Bottoms up kettlebell press is a great routine to build shoulder strength and mobility.
The challenge of keeping the kettlebell upside down will teach you how to tighten your core and become better in the press.
However, being that it is a simple exercise, you should be very keen on your body form. Before you decide to grab a kettlebell and begin pressing, it is important to pay attention to your movement.
The way you hold the kettlebell and your positioning is important to make sure you are getting the most out of this routine. Below, we have broken down things you need to consider.
BOTTOMS UP KETTLEBELL PRESS TIPS TO CONSIDER
DO NOT FLARE YOUR ELBOWS
Avoid flared elbows at all costs. While doing the bottoms up kettlebell press, think about keeping the bell right in front of you, and having your upper arm in front of your body.
This will let you drive the bell up smoothly, and it will help you maintain a vertical forearm, too.
KEEP YOUR CORE TIGHT
Arching your back and flaring your rib cage effectively changes the angle of the press so subtly and depending on how big your arch is, it may shift the focus of the exercise from your shoulders to your chest.
The aim here is to build your shoulders, and the way to reinforce this is by keeping your ribcage tight to your body.
To achieve this, you need to squeeze your abs tight.
Performing the bottoms up press from a half-kneeling stance can also help, and it will help protect your lower back, too.
MAINTAIN A VERTICAL FOREARM
This is not only important in bottoms up kettlebell press but also a helpful tip in other press variations.
The bottoms up kettlebell press will however force you to be stricter with your form in order to maintain the control of the bell.
You will notice this first in your forearm positioning. Especially as you press heavier weights on this routine, you will find that you must own a vertical forearm.
By keeping your wrist stacked directly above your elbow, you’re more able to balance the kettlebell easily. Aim for a vertical forearm, both when you are driving the bell up and when you are bringing it down.
HOW TO DO THE BOTTOMS UP KETTLEBELL PRESS PROPERLY
Basically, the bottoms-up position refers to a kettlebell being held vertically by the handle with the bottom of the kettlebell facing up and the handle on the bottom, hence the name “bottoms up.”
Although it might earn you a few stares at the gym, the bottoms-up position packs a serious punch.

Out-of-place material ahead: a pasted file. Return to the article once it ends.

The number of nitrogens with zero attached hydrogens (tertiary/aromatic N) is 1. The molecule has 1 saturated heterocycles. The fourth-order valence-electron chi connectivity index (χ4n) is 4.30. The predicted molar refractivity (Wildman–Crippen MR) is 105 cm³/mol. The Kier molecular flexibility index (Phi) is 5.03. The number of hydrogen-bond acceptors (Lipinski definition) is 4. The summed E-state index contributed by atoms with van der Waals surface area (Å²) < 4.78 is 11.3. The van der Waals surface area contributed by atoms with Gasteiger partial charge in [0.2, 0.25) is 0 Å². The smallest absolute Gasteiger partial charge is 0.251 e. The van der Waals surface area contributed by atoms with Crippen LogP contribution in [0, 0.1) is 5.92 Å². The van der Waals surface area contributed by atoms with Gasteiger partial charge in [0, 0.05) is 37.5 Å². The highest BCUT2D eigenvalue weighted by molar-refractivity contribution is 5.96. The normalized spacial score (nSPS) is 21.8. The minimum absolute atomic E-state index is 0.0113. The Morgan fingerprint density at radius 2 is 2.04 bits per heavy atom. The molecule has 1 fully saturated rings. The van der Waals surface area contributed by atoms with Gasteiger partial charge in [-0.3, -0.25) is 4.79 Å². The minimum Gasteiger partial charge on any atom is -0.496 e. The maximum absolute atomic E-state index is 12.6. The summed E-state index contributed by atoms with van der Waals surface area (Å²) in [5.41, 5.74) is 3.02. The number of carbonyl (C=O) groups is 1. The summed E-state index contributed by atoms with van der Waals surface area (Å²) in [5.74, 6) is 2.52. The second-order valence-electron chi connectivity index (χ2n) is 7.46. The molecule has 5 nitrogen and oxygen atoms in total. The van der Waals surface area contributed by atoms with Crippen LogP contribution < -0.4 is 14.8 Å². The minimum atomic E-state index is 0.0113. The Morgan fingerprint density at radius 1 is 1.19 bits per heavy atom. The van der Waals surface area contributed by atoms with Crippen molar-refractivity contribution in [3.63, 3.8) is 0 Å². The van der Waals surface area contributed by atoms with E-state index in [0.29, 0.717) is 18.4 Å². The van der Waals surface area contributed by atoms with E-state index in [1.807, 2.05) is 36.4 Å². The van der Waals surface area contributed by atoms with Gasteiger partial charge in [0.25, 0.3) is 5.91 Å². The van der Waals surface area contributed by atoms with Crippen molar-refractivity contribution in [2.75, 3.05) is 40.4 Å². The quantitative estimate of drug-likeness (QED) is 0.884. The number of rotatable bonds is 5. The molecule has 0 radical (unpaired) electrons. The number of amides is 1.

Here is how to do the exercise with the proper technique.
- Hold a light kettlebell and position it onto your shoulder in a bottoms-up position.
- The bell should be facing up and the handle down.
- Ensure that you grip the kettlebell tightly, and keep your elbow close to your body as the bottoms up position will immediately create an unstable weight.
- Brace your core, squeeze your glutes, and focus on keeping the kettlebell very still before beginning the exercise. Doing this will activate all the surrounding muscles of your shoulder joint.
- Begin pressing the kettlebell directly overhead until your elbow is locked out.
- Don’t worry if your first lifts are a bit shaky, your body will naturally find the path of most stability, ensuring that your technique is correct.
- Slowly lower the weight. Continue to perform for the desired number of repetitions.
WHAT MUSCLES DOES BOTTOMS UP KETTLEBELL PRESS WORK?
Multiple muscles go to work to pull off the bottoms up kettlebell press as it is one of the big compound lifts that will work the shoulders, triceps, traps, abs and more.
If you want to build big broad shoulders then this routine is a must do exercise. Below are the muscles it works.
The prime mover is the anterior deltoid, or the front of the cap-like deltoid muscle that sits where your upper arm meets your torso.
The movement known as shoulder abduction (moving your upper arm up) away from your body is one of its key jobs.
Your medial or lateral deltoid, the middle portion of the same cap-like muscle, also helps with this movement.
When doing bottoms up kettlebell press the core is engaged to keep the body stabilized in an upright position. Compared to the other main compound lifts of bench press, squats and deadlift, this exercise stimulates the abs more.
To press the weight up over our heads the triceps are activated. The long head, lateral head and medial head of the triceps are put to work. However, to target all three heads of the triceps you’re better off doing isolation exercises such as overhead extensions or skull crushers.
BENEFITS OF BOTTOMS UP KETTLEBELL PRESS
Teaches you the importance of keeping your core and glutes braced, which is a technique that you must learn for all compound exercises.
Significantly improves your pressing technique as you perform a repetition.
Strengthens and improves the stability of the deltoid muscles and the rotator cuff, which is useful for someone undergoing rehab.
Easy to perform, and it requires minimal coaching.
The instability of the load will require you to recruit many more muscle fibres which will help to strengthen the rotator cuff muscle.
ALTERNATIVES TO BOTTOMS UP KETTLEBELL PRESS
The overhead press is an essential movement that strengthens shoulder position when reaching overhead. This movement serves as a great pre-facilitation exercise to maintain healthy shoulders.
STANDING DUMBBELL OVERHEAD PRESS
The standing dumbbell overhead press is a very close variation to the bottoms up kettlebell press which allows for a more natural range of motion of the shoulders.
COMMON BOTTOMS UP KETTLEBELL PRESS MISTAKES TO AVOID
Avoid ego lifting as this could lead to unnecessary strains to the targeted muscles.
Avoid gripping the weights loosely as this could cause it to fall off and injure your head.
It is almost impossible to do the bottoms up kettlebell press incorrectly. Any deviation from perfect technique will simply cause the weight to become unstable and prevent you from performing a repetition.